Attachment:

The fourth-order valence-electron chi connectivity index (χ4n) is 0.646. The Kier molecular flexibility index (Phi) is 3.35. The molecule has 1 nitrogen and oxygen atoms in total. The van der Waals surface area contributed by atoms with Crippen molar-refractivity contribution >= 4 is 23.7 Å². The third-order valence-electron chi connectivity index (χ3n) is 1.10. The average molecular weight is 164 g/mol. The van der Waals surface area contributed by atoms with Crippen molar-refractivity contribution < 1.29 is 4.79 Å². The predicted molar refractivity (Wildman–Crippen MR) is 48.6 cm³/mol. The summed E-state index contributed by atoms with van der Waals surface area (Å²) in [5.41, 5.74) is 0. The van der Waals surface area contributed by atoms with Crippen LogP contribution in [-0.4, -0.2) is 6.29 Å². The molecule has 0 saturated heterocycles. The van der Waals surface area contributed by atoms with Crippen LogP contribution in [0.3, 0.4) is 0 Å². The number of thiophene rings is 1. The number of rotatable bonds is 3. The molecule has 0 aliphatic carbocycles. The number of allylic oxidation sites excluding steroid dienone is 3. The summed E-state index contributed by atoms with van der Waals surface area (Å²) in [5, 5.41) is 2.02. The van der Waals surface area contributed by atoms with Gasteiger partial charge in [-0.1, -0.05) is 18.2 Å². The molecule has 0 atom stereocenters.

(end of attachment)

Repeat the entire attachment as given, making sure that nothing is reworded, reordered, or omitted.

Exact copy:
The fourth-order valence-electron chi connectivity index (χ4n) is 0.646. The Kier molecular flexibility index (Phi) is 3.35. The molecule has 1 nitrogen and oxygen atoms in total. The van der Waals surface area contributed by atoms with Crippen molar-refractivity contribution >= 4 is 23.7 Å². The third-order valence-electron chi connectivity index (χ3n) is 1.10. The average molecular weight is 164 g/mol. The van der Waals surface area contributed by atoms with Crippen molar-refractivity contribution < 1.29 is 4.79 Å². The predicted molar refractivity (Wildman–Crippen MR) is 48.6 cm³/mol. The summed E-state index contributed by atoms with van der Waals surface area (Å²) in [5.41, 5.74) is 0. The van der Waals surface area contributed by atoms with Crippen LogP contribution in [-0.4, -0.2) is 6.29 Å². The molecule has 0 saturated heterocycles. The van der Waals surface area contributed by atoms with Crippen LogP contribution in [0.3, 0.4) is 0 Å². The number of thiophene rings is 1. The number of rotatable bonds is 3. The molecule has 0 aliphatic carbocycles. The number of allylic oxidation sites excluding steroid dienone is 3. The summed E-state index contributed by atoms with van der Waals surface area (Å²) in [5, 5.41) is 2.02. The van der Waals surface area contributed by atoms with Gasteiger partial charge in [-0.1, -0.05) is 18.2 Å². The molecule has 0 atom stereocenters.